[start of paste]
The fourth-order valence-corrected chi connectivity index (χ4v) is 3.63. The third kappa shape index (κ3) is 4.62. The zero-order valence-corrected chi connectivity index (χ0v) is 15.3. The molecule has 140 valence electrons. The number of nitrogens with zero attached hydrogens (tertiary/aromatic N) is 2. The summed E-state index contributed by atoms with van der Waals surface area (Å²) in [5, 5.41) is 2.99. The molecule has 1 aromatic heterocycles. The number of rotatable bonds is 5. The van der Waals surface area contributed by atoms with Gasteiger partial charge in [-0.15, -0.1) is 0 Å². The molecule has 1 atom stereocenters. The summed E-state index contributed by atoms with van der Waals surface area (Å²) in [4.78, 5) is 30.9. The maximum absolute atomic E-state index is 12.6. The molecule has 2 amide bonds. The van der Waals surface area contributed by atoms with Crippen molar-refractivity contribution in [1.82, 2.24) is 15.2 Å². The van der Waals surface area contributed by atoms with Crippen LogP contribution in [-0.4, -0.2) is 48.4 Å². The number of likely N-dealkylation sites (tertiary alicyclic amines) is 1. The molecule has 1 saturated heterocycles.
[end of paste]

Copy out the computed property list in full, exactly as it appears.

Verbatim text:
The fourth-order valence-corrected chi connectivity index (χ4v) is 3.63. The third kappa shape index (κ3) is 4.62. The zero-order valence-corrected chi connectivity index (χ0v) is 15.3. The molecule has 140 valence electrons. The number of nitrogens with zero attached hydrogens (tertiary/aromatic N) is 2. The summed E-state index contributed by atoms with van der Waals surface area (Å²) in [5, 5.41) is 2.99. The molecule has 1 aromatic heterocycles. The number of rotatable bonds is 5. The van der Waals surface area contributed by atoms with Gasteiger partial charge in [-0.15, -0.1) is 0 Å². The molecule has 1 atom stereocenters. The summed E-state index contributed by atoms with van der Waals surface area (Å²) in [4.78, 5) is 30.9. The maximum absolute atomic E-state index is 12.6. The molecule has 2 amide bonds. The van der Waals surface area contributed by atoms with Crippen molar-refractivity contribution in [1.82, 2.24) is 15.2 Å². The van der Waals surface area contributed by atoms with Crippen LogP contribution in [-0.4, -0.2) is 48.4 Å². The number of likely N-dealkylation sites (tertiary alicyclic amines) is 1. The molecule has 1 saturated heterocycles.